The 16th of 21 stories from the American Climate Project, an InsideClimate News documentary series by videographer Anna Belle Peevey and reporter Neela Banerjee.
NIOBRARA, Nebraska—For years, the third step leading up the Crosley family’s front door was a benchmark for how high a flood could get without arousing concern.
Mike Crosley, a fifth generation member of the Santee Sioux tribe, never saw flood waters go higher than that mark, so he didn’t believe that water from the nearby creek could possibly rise beyond that third step limit to flood his home.
Crosley farmed alfalfa and raised cattle on land that he shared with his parents and three brothers. His wife, Nancy Crosley, said high waters from the Bazile Creek flooded their front yard nearly every spring. “The creek is our nemesis,” she said.
But when the creek slowly rose in March 2019, something felt different.
The Crosleys argued as the water line crept up toward their longtime benchmark. She wanted to evacuate and packed a bag. He said there was no way the water could crest the third step.
But the water continued to rise and Nancy decided it was time to go.
“I told Mike, ‘We gotta go,’” she said. “I walked out the back door.”
Finally, Mike gave in and they climbed into the pickup truck. Their driveway was underwater, so they had to drive through their muddy fields to the highway, and then took refuge at Mike’s parents’ house, which was on higher ground.
From there, Mike and Nancy could watch the water rise even higher and begin pouring into their home.
“We had a front row view of watching our stuff float by,” Nancy said. “Only thing I’ll say, we were safe.”
The unprecedented flooding in the Great Plains region that Mike and Nancy experienced began with 12 months of above average rainfall. The saturated ground had frozen over the winter and had not yet thawed when Nebraska was hit with a “bomb cyclone” that dropped a massive amount of rain. The stormwater rushed over the still-frozen ground and led to catastrophic flooding all around the Missouri River.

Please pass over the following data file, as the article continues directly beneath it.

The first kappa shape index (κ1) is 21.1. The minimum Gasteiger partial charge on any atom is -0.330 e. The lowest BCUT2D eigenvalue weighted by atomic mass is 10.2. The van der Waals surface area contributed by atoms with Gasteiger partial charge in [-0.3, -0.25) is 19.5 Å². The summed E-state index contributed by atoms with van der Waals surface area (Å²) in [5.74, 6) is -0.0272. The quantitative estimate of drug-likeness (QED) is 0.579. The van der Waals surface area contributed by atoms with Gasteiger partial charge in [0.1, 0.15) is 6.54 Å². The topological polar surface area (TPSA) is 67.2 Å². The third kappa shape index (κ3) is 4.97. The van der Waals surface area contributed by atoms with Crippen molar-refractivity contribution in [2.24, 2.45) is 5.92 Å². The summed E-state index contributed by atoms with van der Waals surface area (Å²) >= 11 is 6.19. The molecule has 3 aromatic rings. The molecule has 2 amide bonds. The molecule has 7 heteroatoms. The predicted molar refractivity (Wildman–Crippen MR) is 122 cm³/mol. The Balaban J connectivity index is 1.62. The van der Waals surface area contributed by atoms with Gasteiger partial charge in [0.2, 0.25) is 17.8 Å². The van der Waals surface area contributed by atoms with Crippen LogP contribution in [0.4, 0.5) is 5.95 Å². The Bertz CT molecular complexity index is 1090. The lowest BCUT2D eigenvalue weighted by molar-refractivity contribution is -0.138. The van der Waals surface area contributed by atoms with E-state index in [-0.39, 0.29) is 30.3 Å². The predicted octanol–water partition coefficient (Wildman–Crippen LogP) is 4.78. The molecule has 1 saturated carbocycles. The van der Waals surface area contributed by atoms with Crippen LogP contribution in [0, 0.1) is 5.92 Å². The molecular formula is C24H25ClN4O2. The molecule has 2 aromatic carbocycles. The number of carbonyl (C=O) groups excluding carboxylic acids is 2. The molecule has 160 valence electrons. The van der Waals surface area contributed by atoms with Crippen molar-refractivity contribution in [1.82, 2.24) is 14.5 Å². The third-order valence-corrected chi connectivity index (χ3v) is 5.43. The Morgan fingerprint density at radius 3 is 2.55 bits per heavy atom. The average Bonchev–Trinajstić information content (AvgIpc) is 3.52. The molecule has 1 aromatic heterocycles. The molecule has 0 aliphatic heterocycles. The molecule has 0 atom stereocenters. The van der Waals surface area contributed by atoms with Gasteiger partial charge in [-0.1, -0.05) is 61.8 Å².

Mike Crosley said he had never seen anything like it. “I don’t know how you could have prevented it,” he said. “I don’t know how you could have prepared for it. It was just, this was an all new weather event to us that we’ve just not seen before.”
With the warmer water from the creek flowing through the frozen region, snow melted fast and chunks of ice were dislodged. Mike and Nancy watched them float by, along with their possessions, as their house fell victim to the waters.
“It was unbelievable to see the speed at which that water was moving,” Nancy said. “It was fast, fast, furious, relentless. It never stopped, it never slowed up … it was just roaring. And you could hear it. You could feel it just roaring.”
As Mike watched the flood take over his property, his mind was racing as he calculated the loss he would be faced with, between the house, the alfalfa farm and the livestock.
It was a good thing that they were safe and warm, he said, “but just then you start thinking about the financial loss of, what are we losing?”
Scientists have warned that climate change is bringing more frequent and more intense storms, like the deluge that caused the 2019 flooding in the Great Plains. Because they left in such a hurry, the Crosleys didn’t have a chance to put their valuables up on high shelves. The damage to the house was so severe that they simply accepted that most of their belongings would be destroyed.
Looking forward, the Crosleys plan to build a new home on higher ground. Although they never wanted to leave their house—Nancy had just put new shingles on the roof—they decided it was time to start anew.
“It’s not a safe home anymore,” Mike said. “You should feel safe in your home and you’re not going to feel safe there now. Every time it rains in the spring, you’re going to remember that day.”